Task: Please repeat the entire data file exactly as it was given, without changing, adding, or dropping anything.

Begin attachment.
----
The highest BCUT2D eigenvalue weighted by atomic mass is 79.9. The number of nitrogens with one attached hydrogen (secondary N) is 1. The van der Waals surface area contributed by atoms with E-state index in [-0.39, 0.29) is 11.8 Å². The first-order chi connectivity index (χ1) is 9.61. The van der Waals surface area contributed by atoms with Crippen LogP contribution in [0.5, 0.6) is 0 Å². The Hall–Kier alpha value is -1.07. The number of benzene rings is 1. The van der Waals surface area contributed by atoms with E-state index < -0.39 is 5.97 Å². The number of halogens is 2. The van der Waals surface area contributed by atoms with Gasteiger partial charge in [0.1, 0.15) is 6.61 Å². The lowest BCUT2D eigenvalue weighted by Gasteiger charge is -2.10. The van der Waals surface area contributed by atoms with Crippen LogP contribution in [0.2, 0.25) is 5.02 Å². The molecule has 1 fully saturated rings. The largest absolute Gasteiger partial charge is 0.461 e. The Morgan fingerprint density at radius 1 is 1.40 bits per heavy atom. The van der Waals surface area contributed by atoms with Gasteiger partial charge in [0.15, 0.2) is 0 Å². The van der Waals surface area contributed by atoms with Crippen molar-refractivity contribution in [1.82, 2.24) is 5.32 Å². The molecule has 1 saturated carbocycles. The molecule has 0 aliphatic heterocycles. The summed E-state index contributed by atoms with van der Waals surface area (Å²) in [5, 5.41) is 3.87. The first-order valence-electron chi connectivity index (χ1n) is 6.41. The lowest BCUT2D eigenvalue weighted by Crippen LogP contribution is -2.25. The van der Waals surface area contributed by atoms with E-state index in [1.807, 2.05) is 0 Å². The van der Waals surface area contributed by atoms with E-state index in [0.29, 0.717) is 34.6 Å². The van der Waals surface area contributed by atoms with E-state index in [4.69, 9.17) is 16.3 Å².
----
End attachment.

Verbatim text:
The highest BCUT2D eigenvalue weighted by atomic mass is 79.9. The number of nitrogens with one attached hydrogen (secondary N) is 1. The van der Waals surface area contributed by atoms with E-state index in [-0.39, 0.29) is 11.8 Å². The first-order chi connectivity index (χ1) is 9.61. The van der Waals surface area contributed by atoms with Crippen LogP contribution in [0.5, 0.6) is 0 Å². The Hall–Kier alpha value is -1.07. The number of benzene rings is 1. The van der Waals surface area contributed by atoms with E-state index < -0.39 is 5.97 Å². The number of halogens is 2. The van der Waals surface area contributed by atoms with Gasteiger partial charge in [0.1, 0.15) is 6.61 Å². The lowest BCUT2D eigenvalue weighted by Gasteiger charge is -2.10. The van der Waals surface area contributed by atoms with Crippen LogP contribution in [0.2, 0.25) is 5.02 Å². The molecule has 1 fully saturated rings. The largest absolute Gasteiger partial charge is 0.461 e. The Morgan fingerprint density at radius 1 is 1.40 bits per heavy atom. The van der Waals surface area contributed by atoms with Gasteiger partial charge in [0.15, 0.2) is 0 Å². The van der Waals surface area contributed by atoms with Crippen molar-refractivity contribution in [1.82, 2.24) is 5.32 Å². The molecule has 1 saturated carbocycles. The molecule has 0 aliphatic heterocycles. The summed E-state index contributed by atoms with van der Waals surface area (Å²) in [5, 5.41) is 3.87. The first-order valence-electron chi connectivity index (χ1n) is 6.41. The lowest BCUT2D eigenvalue weighted by Crippen LogP contribution is -2.25. The van der Waals surface area contributed by atoms with E-state index in [1.807, 2.05) is 0 Å². The van der Waals surface area contributed by atoms with E-state index in [0.29, 0.717) is 34.6 Å². The van der Waals surface area contributed by atoms with E-state index in [4.69, 9.17) is 16.3 Å².